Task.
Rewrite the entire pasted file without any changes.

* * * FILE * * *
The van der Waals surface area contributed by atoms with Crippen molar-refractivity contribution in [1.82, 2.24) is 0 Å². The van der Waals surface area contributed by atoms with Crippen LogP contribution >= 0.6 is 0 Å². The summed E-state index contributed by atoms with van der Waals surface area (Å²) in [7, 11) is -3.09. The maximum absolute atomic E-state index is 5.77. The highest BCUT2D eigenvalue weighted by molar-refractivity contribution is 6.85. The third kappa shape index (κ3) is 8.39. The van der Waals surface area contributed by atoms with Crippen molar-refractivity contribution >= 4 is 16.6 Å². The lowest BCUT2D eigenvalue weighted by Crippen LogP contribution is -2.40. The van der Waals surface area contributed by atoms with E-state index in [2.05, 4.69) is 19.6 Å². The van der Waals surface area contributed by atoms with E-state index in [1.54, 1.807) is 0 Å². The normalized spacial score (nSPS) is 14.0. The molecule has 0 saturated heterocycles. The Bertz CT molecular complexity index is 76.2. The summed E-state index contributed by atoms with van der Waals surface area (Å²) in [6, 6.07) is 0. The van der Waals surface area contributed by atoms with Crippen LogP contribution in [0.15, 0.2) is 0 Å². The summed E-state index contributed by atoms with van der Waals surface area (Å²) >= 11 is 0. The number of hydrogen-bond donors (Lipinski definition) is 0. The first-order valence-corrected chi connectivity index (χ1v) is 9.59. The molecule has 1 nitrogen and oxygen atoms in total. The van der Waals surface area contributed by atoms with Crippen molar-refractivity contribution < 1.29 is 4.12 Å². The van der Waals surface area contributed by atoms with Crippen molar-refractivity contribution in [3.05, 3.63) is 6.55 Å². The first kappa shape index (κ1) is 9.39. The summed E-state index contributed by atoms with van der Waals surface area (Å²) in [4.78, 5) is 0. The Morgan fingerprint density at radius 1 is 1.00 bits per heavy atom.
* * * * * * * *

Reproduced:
The van der Waals surface area contributed by atoms with Crippen molar-refractivity contribution in [1.82, 2.24) is 0 Å². The van der Waals surface area contributed by atoms with Crippen LogP contribution >= 0.6 is 0 Å². The summed E-state index contributed by atoms with van der Waals surface area (Å²) in [7, 11) is -3.09. The maximum absolute atomic E-state index is 5.77. The highest BCUT2D eigenvalue weighted by molar-refractivity contribution is 6.85. The third kappa shape index (κ3) is 8.39. The van der Waals surface area contributed by atoms with Crippen molar-refractivity contribution >= 4 is 16.6 Å². The lowest BCUT2D eigenvalue weighted by Crippen LogP contribution is -2.40. The van der Waals surface area contributed by atoms with E-state index in [2.05, 4.69) is 19.6 Å². The van der Waals surface area contributed by atoms with E-state index in [1.54, 1.807) is 0 Å². The normalized spacial score (nSPS) is 14.0. The molecule has 0 saturated heterocycles. The Bertz CT molecular complexity index is 76.2. The summed E-state index contributed by atoms with van der Waals surface area (Å²) in [6, 6.07) is 0. The van der Waals surface area contributed by atoms with Crippen LogP contribution in [0.15, 0.2) is 0 Å². The summed E-state index contributed by atoms with van der Waals surface area (Å²) >= 11 is 0. The number of hydrogen-bond donors (Lipinski definition) is 0. The first-order valence-corrected chi connectivity index (χ1v) is 9.59. The molecule has 1 nitrogen and oxygen atoms in total. The van der Waals surface area contributed by atoms with Crippen molar-refractivity contribution < 1.29 is 4.12 Å². The van der Waals surface area contributed by atoms with Crippen molar-refractivity contribution in [3.05, 3.63) is 6.55 Å². The first kappa shape index (κ1) is 9.39. The summed E-state index contributed by atoms with van der Waals surface area (Å²) in [4.78, 5) is 0. The Morgan fingerprint density at radius 1 is 1.00 bits per heavy atom.